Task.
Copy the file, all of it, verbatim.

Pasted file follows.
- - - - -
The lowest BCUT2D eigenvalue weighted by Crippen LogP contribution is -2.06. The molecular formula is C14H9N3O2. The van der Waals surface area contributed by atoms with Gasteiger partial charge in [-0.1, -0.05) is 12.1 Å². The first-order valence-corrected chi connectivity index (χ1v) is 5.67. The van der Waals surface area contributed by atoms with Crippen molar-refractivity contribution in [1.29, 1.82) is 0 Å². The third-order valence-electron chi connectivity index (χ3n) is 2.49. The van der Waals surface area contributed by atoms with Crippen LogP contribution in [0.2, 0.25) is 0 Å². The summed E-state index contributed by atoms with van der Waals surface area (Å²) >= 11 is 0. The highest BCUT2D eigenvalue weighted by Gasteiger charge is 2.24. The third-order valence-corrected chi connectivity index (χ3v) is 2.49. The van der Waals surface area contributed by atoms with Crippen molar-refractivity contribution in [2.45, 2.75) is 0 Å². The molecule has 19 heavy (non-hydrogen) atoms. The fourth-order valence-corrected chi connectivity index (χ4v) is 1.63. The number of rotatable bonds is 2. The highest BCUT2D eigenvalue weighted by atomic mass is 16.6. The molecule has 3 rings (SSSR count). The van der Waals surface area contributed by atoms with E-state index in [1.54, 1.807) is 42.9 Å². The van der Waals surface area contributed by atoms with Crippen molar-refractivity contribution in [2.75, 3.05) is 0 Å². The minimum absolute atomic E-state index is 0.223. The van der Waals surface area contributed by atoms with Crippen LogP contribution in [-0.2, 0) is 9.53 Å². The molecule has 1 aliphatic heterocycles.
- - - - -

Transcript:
The lowest BCUT2D eigenvalue weighted by Crippen LogP contribution is -2.06. The molecular formula is C14H9N3O2. The van der Waals surface area contributed by atoms with Gasteiger partial charge in [-0.1, -0.05) is 12.1 Å². The first-order valence-corrected chi connectivity index (χ1v) is 5.67. The van der Waals surface area contributed by atoms with Crippen molar-refractivity contribution in [1.29, 1.82) is 0 Å². The third-order valence-electron chi connectivity index (χ3n) is 2.49. The van der Waals surface area contributed by atoms with Crippen LogP contribution in [0.2, 0.25) is 0 Å². The summed E-state index contributed by atoms with van der Waals surface area (Å²) >= 11 is 0. The highest BCUT2D eigenvalue weighted by Gasteiger charge is 2.24. The third-order valence-corrected chi connectivity index (χ3v) is 2.49. The van der Waals surface area contributed by atoms with Crippen molar-refractivity contribution in [2.45, 2.75) is 0 Å². The molecule has 19 heavy (non-hydrogen) atoms. The fourth-order valence-corrected chi connectivity index (χ4v) is 1.63. The number of rotatable bonds is 2. The highest BCUT2D eigenvalue weighted by atomic mass is 16.6. The molecule has 3 rings (SSSR count). The van der Waals surface area contributed by atoms with E-state index in [1.54, 1.807) is 42.9 Å². The van der Waals surface area contributed by atoms with Crippen molar-refractivity contribution in [2.75, 3.05) is 0 Å². The minimum absolute atomic E-state index is 0.223. The van der Waals surface area contributed by atoms with Crippen LogP contribution in [-0.2, 0) is 9.53 Å². The molecule has 1 aliphatic heterocycles.